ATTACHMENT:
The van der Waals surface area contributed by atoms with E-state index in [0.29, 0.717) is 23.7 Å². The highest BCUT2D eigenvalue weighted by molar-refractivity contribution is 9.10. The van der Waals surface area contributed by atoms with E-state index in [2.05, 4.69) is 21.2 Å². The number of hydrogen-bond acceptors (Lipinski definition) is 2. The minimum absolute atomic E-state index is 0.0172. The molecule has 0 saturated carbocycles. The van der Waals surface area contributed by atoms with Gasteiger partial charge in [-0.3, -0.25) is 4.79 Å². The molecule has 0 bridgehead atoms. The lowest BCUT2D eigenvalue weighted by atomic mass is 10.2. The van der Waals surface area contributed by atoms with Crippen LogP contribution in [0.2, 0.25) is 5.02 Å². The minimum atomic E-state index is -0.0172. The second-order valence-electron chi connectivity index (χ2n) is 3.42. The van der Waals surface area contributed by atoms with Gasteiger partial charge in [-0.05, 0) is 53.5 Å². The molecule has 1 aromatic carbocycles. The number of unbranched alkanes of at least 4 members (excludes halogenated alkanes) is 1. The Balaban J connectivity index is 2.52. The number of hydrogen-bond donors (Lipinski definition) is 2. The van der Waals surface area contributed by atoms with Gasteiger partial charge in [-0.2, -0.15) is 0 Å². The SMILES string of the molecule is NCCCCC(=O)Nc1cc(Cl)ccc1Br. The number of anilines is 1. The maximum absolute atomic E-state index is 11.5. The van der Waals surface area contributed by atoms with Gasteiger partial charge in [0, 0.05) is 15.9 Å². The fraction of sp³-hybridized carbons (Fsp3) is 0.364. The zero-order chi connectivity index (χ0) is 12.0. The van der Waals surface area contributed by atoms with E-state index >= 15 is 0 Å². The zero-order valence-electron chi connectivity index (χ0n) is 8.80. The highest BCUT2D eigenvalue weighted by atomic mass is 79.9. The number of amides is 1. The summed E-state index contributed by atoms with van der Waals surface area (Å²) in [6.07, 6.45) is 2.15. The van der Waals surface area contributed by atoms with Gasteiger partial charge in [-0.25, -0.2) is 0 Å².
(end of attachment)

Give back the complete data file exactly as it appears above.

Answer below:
The van der Waals surface area contributed by atoms with E-state index in [0.29, 0.717) is 23.7 Å². The highest BCUT2D eigenvalue weighted by molar-refractivity contribution is 9.10. The van der Waals surface area contributed by atoms with E-state index in [2.05, 4.69) is 21.2 Å². The number of hydrogen-bond acceptors (Lipinski definition) is 2. The minimum absolute atomic E-state index is 0.0172. The molecule has 0 saturated carbocycles. The van der Waals surface area contributed by atoms with Gasteiger partial charge in [-0.3, -0.25) is 4.79 Å². The molecule has 0 bridgehead atoms. The lowest BCUT2D eigenvalue weighted by atomic mass is 10.2. The van der Waals surface area contributed by atoms with Crippen LogP contribution in [0.2, 0.25) is 5.02 Å². The minimum atomic E-state index is -0.0172. The second-order valence-electron chi connectivity index (χ2n) is 3.42. The van der Waals surface area contributed by atoms with Gasteiger partial charge in [-0.05, 0) is 53.5 Å². The molecule has 1 aromatic carbocycles. The number of unbranched alkanes of at least 4 members (excludes halogenated alkanes) is 1. The Balaban J connectivity index is 2.52. The number of hydrogen-bond donors (Lipinski definition) is 2. The van der Waals surface area contributed by atoms with Gasteiger partial charge in [-0.2, -0.15) is 0 Å². The SMILES string of the molecule is NCCCCC(=O)Nc1cc(Cl)ccc1Br. The number of anilines is 1. The maximum absolute atomic E-state index is 11.5. The van der Waals surface area contributed by atoms with Gasteiger partial charge in [0, 0.05) is 15.9 Å². The fraction of sp³-hybridized carbons (Fsp3) is 0.364. The zero-order chi connectivity index (χ0) is 12.0. The van der Waals surface area contributed by atoms with E-state index >= 15 is 0 Å². The zero-order valence-electron chi connectivity index (χ0n) is 8.80. The highest BCUT2D eigenvalue weighted by atomic mass is 79.9. The number of amides is 1. The summed E-state index contributed by atoms with van der Waals surface area (Å²) in [6.07, 6.45) is 2.15. The van der Waals surface area contributed by atoms with Gasteiger partial charge in [-0.25, -0.2) is 0 Å².